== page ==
New ransomware has disrupted the operations of companies in Europe, the US, and Australia.
Just last month, the WannaCry ransomware attacked computers in over 150 countries and affected about 200,000 thousand individuals. Now, another wave of ransomware attacks has spread throughout a number of countries.
Ransomware is a kind of malware that effectively takes a computer system's files hostage. Users won't be able to access those files unless they pay a ransom. The cybercriminals behind WannaCry demanded a ransom of $300 in the cryptocurrency Bitcoin, which users had to pay within a certain amount of time. Non-payment would mean losing access to those files, unless users backed the files up in a separate location.
A number of organizations and companies have announced that their operations have experienced issues due to the new ransomware attack. The ransomware, called Petya, is somewhat similar to WannaCry. Both ask for payment in Bitcoin, and both have targeted large companies and organizations. However, it may be that the similarities between the two ransomware end there.
Petya has attacked different kinds of organizations in three continents. A Cadbury chocolate factory in Australia has halted production when its parent company experienced a ransomware attack. Another Australian organization, law firm DLA Piper Ltd, may also be under attack.
Danish shipping giant Moller-Maersk has also announced that the malware has also affected their systems. Heritage Valley Health System, which runs medical facilities in Pittsburgh, has also reported issues due to the malware.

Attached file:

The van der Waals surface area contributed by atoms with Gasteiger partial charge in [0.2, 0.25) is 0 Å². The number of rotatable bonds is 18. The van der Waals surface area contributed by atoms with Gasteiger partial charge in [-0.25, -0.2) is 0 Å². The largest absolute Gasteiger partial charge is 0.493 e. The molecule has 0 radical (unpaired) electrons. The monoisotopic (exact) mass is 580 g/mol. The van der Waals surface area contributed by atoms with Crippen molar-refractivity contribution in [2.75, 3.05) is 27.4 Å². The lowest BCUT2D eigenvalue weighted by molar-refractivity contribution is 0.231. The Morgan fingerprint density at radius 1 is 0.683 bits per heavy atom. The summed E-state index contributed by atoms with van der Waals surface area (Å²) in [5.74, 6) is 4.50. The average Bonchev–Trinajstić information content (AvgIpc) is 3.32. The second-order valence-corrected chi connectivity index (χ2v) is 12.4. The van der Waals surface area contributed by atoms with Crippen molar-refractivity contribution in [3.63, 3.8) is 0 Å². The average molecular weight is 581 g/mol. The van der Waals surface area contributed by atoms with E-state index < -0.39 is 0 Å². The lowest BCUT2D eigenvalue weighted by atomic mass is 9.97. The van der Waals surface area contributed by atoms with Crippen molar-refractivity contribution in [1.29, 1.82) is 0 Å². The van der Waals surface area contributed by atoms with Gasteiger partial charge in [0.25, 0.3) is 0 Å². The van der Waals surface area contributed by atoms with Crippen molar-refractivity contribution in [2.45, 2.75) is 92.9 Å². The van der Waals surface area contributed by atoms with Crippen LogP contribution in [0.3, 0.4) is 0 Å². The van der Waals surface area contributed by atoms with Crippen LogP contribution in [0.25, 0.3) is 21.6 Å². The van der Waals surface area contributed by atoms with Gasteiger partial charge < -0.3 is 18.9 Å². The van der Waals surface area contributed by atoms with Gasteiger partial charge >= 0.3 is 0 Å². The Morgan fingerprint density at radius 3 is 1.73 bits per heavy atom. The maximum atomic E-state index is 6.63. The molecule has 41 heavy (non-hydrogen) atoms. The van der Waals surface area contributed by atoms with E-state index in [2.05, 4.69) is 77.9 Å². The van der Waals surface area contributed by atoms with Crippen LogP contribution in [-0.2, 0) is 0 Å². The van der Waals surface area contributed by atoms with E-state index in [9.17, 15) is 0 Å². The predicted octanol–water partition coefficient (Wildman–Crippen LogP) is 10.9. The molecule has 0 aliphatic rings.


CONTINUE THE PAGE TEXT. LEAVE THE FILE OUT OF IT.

The malware has also hit Russian oil and steel firms Evraz and Rosneft. Saint-Gobain, a construction materials company in France, has also reported an attack. Australian airline Qantas, however, has said that the issues it has been experiencing are not an effect of the ransomware, but an effect of a glitch instead.
More companies and organizations may report attacks on their systems in the next few days. Then again, maybe not. Analysts have realized that though Petya and WannaCry are similar, there are some glaring distinctions.
Though there are some obvious though shallow similarities, Petya seems to be somewhat different from WannaCry. Petya also demands a $300 ransom in Bitcoin like its predecessor. However, analysts now say that the cybercriminals behind Petya may not be doing this for the money. It's possible that they're doing this to cause mayhem, not to rake in the cash.
Experts have noticed that the payment mechanism for Petya looks to be the work of amateurs. While most other ransomware creates a custom Bitcoin payment address for each victim, Petya uses just one address for all victims. Another thing that experts noticed is that the criminals behind Petya provided victims with a single email address with which to communicate. The email service provider has suspended this email address, which means that the criminals can't give victims the decryption code once victims pay the ransom. It's possible that whoever is behind the ransomware isn't looking for money, but is just looking to cause disruptions.
There have been reports that a small Ukrainian financial tech company called MeDoc is likely to be behind these new ransomware attacks. We may receive new information as more angles to the story unfold.
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